Blog Post

Netflix arrives on Linux, if you use Chrome

Seven years after first launching its streaming service, Netflix officially arrived on Linux this week: Linux users can now access Netflix streams without¬†resorting to any complicated workarounds. All they need is Google’s Chrome browser, as well as the latest version of a security library called NSS.

Accessing [company]Netflix[/company] on Linux used to require major workarounds because Netflix used [company]Microsoft[/company]’s Silverlight for streaming. The company has been moving away from Silverlight, which Microsoft is set to retire in the next couple of years. Instead, Netflix has started to embrace HTML5-based streaming. HTML5 has already been used by Netflix for some time to deliver streams to users of [company]Google[/company]’s Chromebooks, and the company made some advances in recent months to bring the same approach to full-blown Linux distributions such as¬†Ubuntu as well.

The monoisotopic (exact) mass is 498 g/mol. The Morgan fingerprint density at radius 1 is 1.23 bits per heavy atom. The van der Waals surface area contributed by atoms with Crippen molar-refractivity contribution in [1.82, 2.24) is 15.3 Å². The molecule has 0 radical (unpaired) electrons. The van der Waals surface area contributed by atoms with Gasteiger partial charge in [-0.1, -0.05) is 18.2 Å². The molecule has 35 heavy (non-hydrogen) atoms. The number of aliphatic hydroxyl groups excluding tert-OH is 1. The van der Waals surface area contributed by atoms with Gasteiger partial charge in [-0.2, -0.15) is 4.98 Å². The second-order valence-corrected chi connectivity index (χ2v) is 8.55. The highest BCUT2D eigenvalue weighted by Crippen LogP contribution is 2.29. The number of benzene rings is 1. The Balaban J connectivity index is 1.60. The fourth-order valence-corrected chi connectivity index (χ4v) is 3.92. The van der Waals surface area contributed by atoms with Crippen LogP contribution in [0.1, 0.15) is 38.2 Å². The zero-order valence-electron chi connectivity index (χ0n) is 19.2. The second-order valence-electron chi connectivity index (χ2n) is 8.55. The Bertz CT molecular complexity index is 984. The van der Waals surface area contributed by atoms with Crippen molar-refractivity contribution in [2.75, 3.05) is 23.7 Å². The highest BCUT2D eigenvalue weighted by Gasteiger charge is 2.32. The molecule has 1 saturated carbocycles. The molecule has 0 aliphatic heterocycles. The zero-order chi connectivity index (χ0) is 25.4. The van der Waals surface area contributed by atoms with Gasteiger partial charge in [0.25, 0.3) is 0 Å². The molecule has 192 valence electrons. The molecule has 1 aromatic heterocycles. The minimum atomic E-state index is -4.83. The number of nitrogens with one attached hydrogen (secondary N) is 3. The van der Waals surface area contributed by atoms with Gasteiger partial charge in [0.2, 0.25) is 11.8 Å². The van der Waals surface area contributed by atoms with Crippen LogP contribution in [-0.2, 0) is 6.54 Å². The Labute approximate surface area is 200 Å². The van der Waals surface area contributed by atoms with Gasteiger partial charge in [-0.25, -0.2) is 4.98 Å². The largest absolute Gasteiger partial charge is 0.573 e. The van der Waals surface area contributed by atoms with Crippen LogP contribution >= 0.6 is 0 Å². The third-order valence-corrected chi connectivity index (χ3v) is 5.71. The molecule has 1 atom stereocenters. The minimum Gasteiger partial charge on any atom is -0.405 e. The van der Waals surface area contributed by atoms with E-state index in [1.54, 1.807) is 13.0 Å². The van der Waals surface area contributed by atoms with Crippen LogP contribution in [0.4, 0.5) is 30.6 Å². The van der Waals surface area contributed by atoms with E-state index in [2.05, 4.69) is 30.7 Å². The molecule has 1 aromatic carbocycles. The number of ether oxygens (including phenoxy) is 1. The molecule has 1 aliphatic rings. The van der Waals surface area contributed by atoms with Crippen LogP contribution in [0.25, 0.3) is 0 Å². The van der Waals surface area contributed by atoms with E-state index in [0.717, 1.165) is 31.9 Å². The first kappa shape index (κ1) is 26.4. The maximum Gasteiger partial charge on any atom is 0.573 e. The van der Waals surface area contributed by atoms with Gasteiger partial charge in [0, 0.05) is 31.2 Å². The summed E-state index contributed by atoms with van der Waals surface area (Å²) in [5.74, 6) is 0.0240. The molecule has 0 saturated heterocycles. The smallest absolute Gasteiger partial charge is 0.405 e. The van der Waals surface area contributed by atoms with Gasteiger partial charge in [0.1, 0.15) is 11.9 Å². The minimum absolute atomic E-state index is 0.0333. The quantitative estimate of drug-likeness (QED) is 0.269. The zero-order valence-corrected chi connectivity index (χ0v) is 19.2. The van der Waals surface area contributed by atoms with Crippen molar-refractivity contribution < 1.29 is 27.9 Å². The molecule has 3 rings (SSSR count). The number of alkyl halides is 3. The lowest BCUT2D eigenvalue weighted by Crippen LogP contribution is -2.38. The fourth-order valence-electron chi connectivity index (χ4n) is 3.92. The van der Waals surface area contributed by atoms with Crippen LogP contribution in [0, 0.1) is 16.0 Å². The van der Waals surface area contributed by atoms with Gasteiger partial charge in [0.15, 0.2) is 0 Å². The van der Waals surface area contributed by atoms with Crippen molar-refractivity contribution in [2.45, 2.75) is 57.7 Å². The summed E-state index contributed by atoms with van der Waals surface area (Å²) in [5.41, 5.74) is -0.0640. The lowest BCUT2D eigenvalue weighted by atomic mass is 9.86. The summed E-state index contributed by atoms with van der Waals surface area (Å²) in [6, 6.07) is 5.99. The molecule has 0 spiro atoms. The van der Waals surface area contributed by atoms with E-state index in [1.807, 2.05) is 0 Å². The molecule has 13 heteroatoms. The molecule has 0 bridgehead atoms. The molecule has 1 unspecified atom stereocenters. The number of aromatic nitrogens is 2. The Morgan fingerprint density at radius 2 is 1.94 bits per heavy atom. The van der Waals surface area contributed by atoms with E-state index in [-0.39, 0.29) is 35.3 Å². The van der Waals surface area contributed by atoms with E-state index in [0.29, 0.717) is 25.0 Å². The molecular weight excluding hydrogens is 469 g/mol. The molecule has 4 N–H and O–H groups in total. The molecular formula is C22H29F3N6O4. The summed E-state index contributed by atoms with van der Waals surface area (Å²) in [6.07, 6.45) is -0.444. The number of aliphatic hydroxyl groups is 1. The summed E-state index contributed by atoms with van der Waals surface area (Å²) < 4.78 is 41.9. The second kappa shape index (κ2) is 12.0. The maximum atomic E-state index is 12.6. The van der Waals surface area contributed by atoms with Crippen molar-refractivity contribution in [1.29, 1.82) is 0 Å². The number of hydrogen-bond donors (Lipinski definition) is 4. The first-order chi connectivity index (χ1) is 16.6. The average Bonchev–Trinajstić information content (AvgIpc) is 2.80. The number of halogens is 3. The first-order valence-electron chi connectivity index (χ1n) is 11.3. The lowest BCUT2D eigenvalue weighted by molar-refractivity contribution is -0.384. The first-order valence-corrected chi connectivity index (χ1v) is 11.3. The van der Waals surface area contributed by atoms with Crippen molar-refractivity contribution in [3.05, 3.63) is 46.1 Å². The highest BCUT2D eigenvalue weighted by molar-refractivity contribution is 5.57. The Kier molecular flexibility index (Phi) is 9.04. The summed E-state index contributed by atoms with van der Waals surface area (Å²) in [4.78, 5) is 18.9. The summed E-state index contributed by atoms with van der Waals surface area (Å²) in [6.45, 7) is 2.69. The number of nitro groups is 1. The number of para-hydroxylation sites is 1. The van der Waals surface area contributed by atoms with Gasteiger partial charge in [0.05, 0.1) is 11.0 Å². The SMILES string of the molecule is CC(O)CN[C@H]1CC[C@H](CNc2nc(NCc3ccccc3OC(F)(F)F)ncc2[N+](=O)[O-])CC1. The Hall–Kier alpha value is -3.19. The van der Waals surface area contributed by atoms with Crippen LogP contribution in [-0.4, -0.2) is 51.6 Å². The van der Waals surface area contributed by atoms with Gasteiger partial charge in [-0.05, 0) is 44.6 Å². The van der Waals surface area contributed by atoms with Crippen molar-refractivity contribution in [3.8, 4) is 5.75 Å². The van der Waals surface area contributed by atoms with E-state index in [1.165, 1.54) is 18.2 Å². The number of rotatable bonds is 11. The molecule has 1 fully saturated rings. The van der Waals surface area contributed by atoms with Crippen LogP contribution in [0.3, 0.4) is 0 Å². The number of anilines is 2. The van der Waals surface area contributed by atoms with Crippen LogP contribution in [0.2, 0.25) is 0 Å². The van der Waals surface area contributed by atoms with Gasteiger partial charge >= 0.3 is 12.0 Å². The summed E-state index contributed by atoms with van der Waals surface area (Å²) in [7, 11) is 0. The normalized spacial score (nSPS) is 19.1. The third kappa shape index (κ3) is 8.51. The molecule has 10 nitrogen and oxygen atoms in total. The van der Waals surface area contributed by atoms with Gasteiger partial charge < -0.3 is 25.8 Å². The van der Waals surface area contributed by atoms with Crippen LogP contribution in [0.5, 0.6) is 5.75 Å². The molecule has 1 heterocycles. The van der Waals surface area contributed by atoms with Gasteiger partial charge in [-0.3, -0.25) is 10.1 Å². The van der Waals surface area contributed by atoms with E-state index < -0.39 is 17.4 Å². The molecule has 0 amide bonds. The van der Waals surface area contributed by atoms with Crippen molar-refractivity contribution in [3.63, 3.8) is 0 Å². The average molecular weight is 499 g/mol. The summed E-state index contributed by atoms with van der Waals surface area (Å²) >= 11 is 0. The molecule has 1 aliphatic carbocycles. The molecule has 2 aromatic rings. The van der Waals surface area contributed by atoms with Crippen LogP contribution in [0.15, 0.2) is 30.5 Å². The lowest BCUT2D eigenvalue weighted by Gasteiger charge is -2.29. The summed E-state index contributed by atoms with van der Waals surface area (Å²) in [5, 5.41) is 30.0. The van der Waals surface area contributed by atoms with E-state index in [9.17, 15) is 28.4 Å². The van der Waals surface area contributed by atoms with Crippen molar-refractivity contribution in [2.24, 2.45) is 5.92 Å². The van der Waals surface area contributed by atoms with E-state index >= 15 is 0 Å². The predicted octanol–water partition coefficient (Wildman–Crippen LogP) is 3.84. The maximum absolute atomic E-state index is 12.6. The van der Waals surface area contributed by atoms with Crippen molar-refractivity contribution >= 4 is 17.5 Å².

Last month, a Netflix engineer remarked on a Ubuntu developer list that Netflix would be able to start serving Linux users once they had installed a set of security libraries. All supported versions of Ubuntu have since gotten the updated library, and users of other Linux distributions are able to install it as well, which is why Netflix removed the final roadblock this week by officially adding Chrome on Linux to the list of supported browser user agents.

Linux hasn’t been added as an officially supported platform to Netflix’s help section yet, but the service has begun to stream to Linux users without any issues, as Ubuntu engineer Alan Pope noted on Google+ this week.

2 Responses to “Netflix arrives on Linux, if you use Chrome”

  1. brown_te

    Curious that it took so long, especially since it has worked on Chrome OS for some time. Equally curious that the same limitation exist on the just-released stand alone Google Hangouts application (Windows and ChromeOS – but no Linux)